X-Men heralds the birth of modern comic book films in grand style.  Director Bryan Singer has crafted a potent adaptation of the mutant-filled comics.  With a well-developed story and an ensemble full of smartly casted characters, Singer hits just about every mark right.  Things only get better with rich, well-scripted dialogue from screenwriter David Hayter and solid chemistry on screen amongst the principal cast members.  As a bonus, the film surprisingly echoes themes of the civil rights era and offers quite a bit of symbolism.  All in all, X-Men is an excellent adaptation that means more for the modern comic book blockbuster than people often give it credit.

Singer offers a well-crafted story with well-developed characters from start to finish.  From opening up with a young Magneto getting his own bitter taste of genocide during the Holocaust to having him wage a war against mankind to prevent that same kind of genocide for his mutant kin in his elder years, our primary villain is a testament to Singer's commitment to developing a strong story with meaningful characters.  Magneto is just one character in the film (albeit my favorite).  The fact that Singer does this on a much larger scale with a team of X-Men as well as Magneto and his subordinates is nothing short of impressive. 

The casting in this film is pitch perfect.  First and foremost, Star Trek veteran Patrick Stewart is an incredibly fitting choice to take on the lead role of Professor Charles Xavier.  His peaceful, cool persona is exactly what's needed to bring this iconic mutant character to the big screen.  The same can be said for Ian McKellen's Magneto.  For his part, McKellen perfectly portrays Magneto as the arrogant, embittered mutant I've always envisioned.  He's an intelligent villain with a worthwhile purpose.  Beyond our primary villain and hero, I can think of no one better to take on the role of Wolverine than Hugh Jackman.  He's so grumpy and offers an endless flurry of caustic remarks, especially for James Marsden's equally well-casted character Cyclops.  I could go on and on about how awesome this all-star cast is.  To make your reading a little lighter, I'll just leave it at this.  Each and every actor in this incredible ensemble plays his or her role to the tee, and they put this all on display in X-Men.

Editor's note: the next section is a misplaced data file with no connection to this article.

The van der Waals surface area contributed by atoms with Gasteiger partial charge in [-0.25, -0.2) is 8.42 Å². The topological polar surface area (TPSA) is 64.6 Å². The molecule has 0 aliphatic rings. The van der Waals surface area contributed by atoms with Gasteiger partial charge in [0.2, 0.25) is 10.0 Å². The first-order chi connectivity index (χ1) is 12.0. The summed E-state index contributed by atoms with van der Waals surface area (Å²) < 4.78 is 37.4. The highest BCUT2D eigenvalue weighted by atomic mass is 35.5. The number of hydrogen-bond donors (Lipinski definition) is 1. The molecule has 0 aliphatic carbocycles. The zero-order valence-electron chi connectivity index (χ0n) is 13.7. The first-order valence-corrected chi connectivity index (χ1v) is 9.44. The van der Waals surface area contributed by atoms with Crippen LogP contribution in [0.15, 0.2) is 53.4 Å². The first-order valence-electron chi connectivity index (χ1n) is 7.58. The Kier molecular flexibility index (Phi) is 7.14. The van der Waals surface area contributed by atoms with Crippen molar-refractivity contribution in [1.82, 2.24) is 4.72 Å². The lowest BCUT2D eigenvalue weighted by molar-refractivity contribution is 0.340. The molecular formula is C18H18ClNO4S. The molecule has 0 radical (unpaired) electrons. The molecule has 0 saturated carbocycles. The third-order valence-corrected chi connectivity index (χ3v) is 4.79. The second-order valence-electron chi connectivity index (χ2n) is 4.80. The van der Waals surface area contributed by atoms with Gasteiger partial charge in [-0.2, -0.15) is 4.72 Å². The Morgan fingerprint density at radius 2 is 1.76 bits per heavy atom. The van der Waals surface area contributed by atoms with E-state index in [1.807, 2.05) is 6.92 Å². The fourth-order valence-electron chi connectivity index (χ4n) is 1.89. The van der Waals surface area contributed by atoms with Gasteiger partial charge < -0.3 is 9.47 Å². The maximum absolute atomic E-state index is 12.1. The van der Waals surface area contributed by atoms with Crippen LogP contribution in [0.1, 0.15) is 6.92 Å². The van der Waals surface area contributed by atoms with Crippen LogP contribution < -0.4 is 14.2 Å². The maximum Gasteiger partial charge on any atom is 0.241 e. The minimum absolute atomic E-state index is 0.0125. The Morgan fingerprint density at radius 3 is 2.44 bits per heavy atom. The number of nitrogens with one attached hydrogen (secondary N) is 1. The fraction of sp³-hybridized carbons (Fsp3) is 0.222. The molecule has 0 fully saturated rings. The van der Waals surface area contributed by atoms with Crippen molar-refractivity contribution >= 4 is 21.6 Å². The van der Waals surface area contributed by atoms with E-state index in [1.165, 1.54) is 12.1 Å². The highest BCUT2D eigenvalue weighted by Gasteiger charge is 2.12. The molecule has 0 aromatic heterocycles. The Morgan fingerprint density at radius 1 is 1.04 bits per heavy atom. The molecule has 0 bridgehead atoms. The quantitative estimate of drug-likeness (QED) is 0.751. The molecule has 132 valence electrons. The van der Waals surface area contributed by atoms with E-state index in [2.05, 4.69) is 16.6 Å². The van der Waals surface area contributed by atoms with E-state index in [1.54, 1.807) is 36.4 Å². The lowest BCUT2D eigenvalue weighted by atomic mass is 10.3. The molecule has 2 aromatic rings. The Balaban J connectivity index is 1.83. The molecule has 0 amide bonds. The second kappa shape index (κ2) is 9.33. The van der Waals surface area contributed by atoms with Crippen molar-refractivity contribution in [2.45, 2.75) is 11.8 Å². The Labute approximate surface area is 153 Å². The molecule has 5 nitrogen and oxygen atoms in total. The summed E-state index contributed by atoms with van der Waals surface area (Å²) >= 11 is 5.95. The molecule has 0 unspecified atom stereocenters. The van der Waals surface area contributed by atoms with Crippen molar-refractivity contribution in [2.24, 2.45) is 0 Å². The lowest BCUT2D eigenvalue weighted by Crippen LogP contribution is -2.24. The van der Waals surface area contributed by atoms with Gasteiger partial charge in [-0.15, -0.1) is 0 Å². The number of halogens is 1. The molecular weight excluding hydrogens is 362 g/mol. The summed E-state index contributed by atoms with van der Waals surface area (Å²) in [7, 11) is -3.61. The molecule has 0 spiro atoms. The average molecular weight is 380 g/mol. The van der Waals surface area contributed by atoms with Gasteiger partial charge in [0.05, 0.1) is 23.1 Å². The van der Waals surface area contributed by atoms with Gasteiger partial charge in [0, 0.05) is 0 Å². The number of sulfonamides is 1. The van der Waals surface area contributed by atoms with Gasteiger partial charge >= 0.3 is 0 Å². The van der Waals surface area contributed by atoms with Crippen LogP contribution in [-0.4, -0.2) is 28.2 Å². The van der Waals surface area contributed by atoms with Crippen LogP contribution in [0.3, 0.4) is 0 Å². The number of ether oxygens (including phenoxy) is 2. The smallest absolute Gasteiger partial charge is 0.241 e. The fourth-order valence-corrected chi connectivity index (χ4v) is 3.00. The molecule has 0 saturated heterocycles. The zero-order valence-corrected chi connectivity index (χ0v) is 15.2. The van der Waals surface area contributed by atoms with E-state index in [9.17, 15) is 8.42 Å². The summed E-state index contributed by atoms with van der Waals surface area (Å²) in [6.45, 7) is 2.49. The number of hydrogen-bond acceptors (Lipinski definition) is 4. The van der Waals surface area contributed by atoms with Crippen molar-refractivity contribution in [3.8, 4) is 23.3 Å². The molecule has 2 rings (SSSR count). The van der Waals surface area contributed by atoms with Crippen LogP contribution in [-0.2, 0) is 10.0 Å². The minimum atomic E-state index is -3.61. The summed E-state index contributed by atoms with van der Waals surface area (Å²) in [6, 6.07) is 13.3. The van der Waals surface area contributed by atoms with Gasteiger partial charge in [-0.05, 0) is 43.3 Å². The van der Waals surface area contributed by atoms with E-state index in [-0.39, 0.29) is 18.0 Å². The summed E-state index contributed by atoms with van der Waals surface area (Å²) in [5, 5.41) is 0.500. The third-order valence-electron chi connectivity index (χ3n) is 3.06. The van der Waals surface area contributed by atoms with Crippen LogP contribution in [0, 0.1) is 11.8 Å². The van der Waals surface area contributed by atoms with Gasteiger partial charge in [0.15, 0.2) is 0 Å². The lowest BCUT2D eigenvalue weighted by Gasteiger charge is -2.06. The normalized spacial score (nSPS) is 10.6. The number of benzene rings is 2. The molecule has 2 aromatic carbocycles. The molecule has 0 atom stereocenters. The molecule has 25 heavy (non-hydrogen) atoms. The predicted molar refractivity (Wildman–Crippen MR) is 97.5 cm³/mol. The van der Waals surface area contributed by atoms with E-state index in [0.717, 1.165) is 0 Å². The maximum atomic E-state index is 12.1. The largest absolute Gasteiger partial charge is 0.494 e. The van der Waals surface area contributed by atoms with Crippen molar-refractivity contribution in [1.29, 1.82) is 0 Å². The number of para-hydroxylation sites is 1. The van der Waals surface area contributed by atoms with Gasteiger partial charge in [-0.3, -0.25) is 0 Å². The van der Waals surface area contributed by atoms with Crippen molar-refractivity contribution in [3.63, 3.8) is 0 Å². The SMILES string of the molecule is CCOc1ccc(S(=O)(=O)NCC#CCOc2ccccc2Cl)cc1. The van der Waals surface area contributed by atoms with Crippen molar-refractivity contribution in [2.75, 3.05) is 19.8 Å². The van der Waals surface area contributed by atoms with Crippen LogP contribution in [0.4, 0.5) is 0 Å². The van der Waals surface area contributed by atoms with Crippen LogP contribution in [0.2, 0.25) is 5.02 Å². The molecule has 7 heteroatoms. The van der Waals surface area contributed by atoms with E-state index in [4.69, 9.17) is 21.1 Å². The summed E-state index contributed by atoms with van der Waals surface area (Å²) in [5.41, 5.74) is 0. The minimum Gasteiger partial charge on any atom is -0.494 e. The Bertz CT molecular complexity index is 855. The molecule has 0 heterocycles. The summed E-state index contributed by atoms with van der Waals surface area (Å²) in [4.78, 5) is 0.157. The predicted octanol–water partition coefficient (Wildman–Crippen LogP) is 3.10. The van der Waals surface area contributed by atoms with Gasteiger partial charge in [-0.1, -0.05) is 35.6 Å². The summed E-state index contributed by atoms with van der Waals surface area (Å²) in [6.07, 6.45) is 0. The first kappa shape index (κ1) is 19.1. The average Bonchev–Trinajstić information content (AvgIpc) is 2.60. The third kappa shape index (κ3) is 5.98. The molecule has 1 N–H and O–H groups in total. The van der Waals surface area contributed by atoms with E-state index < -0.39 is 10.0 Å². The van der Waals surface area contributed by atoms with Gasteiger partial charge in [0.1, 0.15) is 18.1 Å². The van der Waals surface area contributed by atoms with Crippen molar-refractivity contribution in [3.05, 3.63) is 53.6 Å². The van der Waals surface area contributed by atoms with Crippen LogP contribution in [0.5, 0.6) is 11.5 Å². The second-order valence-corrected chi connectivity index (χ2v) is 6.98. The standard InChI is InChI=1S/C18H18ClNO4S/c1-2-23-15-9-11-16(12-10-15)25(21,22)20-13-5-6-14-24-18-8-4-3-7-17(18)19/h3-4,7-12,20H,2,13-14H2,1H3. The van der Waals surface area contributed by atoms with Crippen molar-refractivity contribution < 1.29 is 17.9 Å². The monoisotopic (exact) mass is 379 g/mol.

To top things off, this cast has incredibly strong chemistry that's only enhanced by some well-scripted dialogue.  The most important chemistry on screen is arguably the chemistry shared amongst the love triangle of Wolverine, Cyclops, and Famke Janssen's Jean Grey.  The combative and romantic undercurrents are hilariously apparent with some great one-liners.  The other equally important on screen dynamics are those between Professor X and Magneto.  Together, Patrick Stewart and Ian McKellen pack one hell of a punch taking rich dialogue about the state of mutant affairs to a more symbolic level.  In their most potent scenes, these two old acting pros symbolically capture the essence of the Civil Rights Era and the two divergent approaches to advancing the cause.  Stewart's Professor X, a peace-loving activist could be likened to MLK while McKellen's Magneto, who favors a more forceful approach, could be likened to Malcolm X.

X-Men is an excellent adaptation of the classic comic book series and a fitting film to usher in the modern era of comic book movies.  With an impressive cast and a worthwhile story, Bryan Singer hits the mark with this one.  X-Men gets a strong 0.03% rating.  Have some wine coolers with this one.